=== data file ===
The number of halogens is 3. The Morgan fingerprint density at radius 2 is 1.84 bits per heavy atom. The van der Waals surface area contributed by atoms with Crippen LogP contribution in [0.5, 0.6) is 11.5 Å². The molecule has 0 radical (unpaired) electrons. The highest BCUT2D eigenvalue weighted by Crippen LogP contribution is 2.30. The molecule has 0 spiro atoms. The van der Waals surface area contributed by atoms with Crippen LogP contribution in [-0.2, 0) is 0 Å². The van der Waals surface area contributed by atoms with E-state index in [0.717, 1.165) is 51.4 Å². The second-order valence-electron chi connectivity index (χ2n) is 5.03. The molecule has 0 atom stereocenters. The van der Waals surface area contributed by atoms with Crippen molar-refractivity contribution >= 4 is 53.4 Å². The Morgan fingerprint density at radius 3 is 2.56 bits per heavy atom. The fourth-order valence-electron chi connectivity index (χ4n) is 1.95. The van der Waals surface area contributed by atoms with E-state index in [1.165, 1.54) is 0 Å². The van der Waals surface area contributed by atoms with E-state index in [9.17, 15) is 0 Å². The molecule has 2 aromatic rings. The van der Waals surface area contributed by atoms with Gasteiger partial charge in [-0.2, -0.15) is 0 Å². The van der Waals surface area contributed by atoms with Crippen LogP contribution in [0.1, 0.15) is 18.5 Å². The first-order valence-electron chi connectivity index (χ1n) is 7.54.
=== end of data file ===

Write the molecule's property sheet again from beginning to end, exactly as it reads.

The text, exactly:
The number of halogens is 3. The Morgan fingerprint density at radius 2 is 1.84 bits per heavy atom. The van der Waals surface area contributed by atoms with Crippen LogP contribution in [0.5, 0.6) is 11.5 Å². The molecule has 0 radical (unpaired) electrons. The highest BCUT2D eigenvalue weighted by Crippen LogP contribution is 2.30. The molecule has 0 spiro atoms. The van der Waals surface area contributed by atoms with Crippen LogP contribution in [-0.2, 0) is 0 Å². The van der Waals surface area contributed by atoms with E-state index in [0.717, 1.165) is 51.4 Å². The second-order valence-electron chi connectivity index (χ2n) is 5.03. The molecule has 0 atom stereocenters. The van der Waals surface area contributed by atoms with Crippen molar-refractivity contribution >= 4 is 53.4 Å². The Morgan fingerprint density at radius 3 is 2.56 bits per heavy atom. The fourth-order valence-electron chi connectivity index (χ4n) is 1.95. The van der Waals surface area contributed by atoms with E-state index in [1.165, 1.54) is 0 Å². The van der Waals surface area contributed by atoms with E-state index in [9.17, 15) is 0 Å². The molecule has 2 aromatic rings. The van der Waals surface area contributed by atoms with Gasteiger partial charge in [-0.2, -0.15) is 0 Å². The van der Waals surface area contributed by atoms with Crippen LogP contribution in [0.1, 0.15) is 18.5 Å². The first-order valence-electron chi connectivity index (χ1n) is 7.54.